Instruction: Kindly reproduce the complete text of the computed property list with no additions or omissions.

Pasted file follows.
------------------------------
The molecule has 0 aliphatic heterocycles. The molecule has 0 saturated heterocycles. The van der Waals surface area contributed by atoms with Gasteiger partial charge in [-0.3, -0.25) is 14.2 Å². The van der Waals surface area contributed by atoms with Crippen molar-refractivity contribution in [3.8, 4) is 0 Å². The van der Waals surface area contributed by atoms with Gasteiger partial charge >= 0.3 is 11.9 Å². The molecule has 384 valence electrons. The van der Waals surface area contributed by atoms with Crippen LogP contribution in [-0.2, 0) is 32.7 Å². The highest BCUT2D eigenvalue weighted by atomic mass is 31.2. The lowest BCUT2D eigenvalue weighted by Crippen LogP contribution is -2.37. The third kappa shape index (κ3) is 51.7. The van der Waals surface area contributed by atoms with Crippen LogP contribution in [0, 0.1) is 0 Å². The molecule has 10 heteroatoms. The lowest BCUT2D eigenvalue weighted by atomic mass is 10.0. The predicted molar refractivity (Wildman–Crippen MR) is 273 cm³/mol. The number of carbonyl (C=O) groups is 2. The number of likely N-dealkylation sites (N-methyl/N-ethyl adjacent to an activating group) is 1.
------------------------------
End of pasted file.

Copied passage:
The molecule has 0 aliphatic heterocycles. The molecule has 0 saturated heterocycles. The van der Waals surface area contributed by atoms with Gasteiger partial charge in [-0.3, -0.25) is 14.2 Å². The van der Waals surface area contributed by atoms with Crippen molar-refractivity contribution in [3.8, 4) is 0 Å². The van der Waals surface area contributed by atoms with Gasteiger partial charge >= 0.3 is 11.9 Å². The molecule has 384 valence electrons. The van der Waals surface area contributed by atoms with Crippen LogP contribution in [-0.2, 0) is 32.7 Å². The highest BCUT2D eigenvalue weighted by atomic mass is 31.2. The lowest BCUT2D eigenvalue weighted by Crippen LogP contribution is -2.37. The third kappa shape index (κ3) is 51.7. The van der Waals surface area contributed by atoms with Crippen LogP contribution in [0, 0.1) is 0 Å². The molecule has 10 heteroatoms. The lowest BCUT2D eigenvalue weighted by atomic mass is 10.0. The predicted molar refractivity (Wildman–Crippen MR) is 273 cm³/mol. The number of carbonyl (C=O) groups is 2. The number of likely N-dealkylation sites (N-methyl/N-ethyl adjacent to an activating group) is 1.